Tuesday, 24 May 2011


I was watching a ring ousel this afternoon on the shingle at Sowden End. It might have been a blackbird for all the fun it was, but it wasn't. It was a ring ousel and the female of the species. She was coming and going and feeding on the sandhoppers in the seaweed there. I was familiar with ring ousels in my youth when I lived and worked in the Lake District but had never seen one here on the Estuary before. It was a 'what's a bird like you doing in a joint like this?' experience.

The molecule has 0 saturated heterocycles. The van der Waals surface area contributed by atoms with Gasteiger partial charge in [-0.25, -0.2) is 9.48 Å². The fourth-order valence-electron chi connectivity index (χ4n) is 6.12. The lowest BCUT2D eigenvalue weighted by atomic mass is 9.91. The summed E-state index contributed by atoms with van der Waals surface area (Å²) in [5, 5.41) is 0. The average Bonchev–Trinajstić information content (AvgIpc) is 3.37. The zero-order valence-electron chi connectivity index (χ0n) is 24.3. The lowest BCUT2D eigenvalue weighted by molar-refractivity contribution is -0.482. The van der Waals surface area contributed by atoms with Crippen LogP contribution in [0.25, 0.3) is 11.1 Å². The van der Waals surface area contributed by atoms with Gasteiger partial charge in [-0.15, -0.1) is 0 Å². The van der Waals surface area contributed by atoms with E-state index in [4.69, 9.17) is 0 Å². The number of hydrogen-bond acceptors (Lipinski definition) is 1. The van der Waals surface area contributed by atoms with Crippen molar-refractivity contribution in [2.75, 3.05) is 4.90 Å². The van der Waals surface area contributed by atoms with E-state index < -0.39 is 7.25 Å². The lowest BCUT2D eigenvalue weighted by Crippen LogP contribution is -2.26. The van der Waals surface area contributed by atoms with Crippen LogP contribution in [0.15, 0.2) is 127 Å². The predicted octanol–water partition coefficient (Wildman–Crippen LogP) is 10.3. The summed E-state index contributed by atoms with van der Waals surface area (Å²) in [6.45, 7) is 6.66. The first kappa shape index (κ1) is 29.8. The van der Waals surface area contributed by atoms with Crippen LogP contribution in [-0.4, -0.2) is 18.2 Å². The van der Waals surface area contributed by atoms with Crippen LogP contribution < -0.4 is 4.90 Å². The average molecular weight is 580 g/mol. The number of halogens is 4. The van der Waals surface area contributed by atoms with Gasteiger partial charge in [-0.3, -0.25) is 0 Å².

The ring ousels have white gorgettes, which is what officer cadets have. Generals have red ones. The connection is that the 'tabs' of the military are the skeuomorphic suspenders of the crescent shaped throat armour that is properly the 'gorgette'. Anyway the whitish patch on the ring ousel's throat is the very same shape as this last worn chunk of plate armour. I suppose one might define a ring ousel as a blackbird that has winged its way through the Regular Commissions Board.

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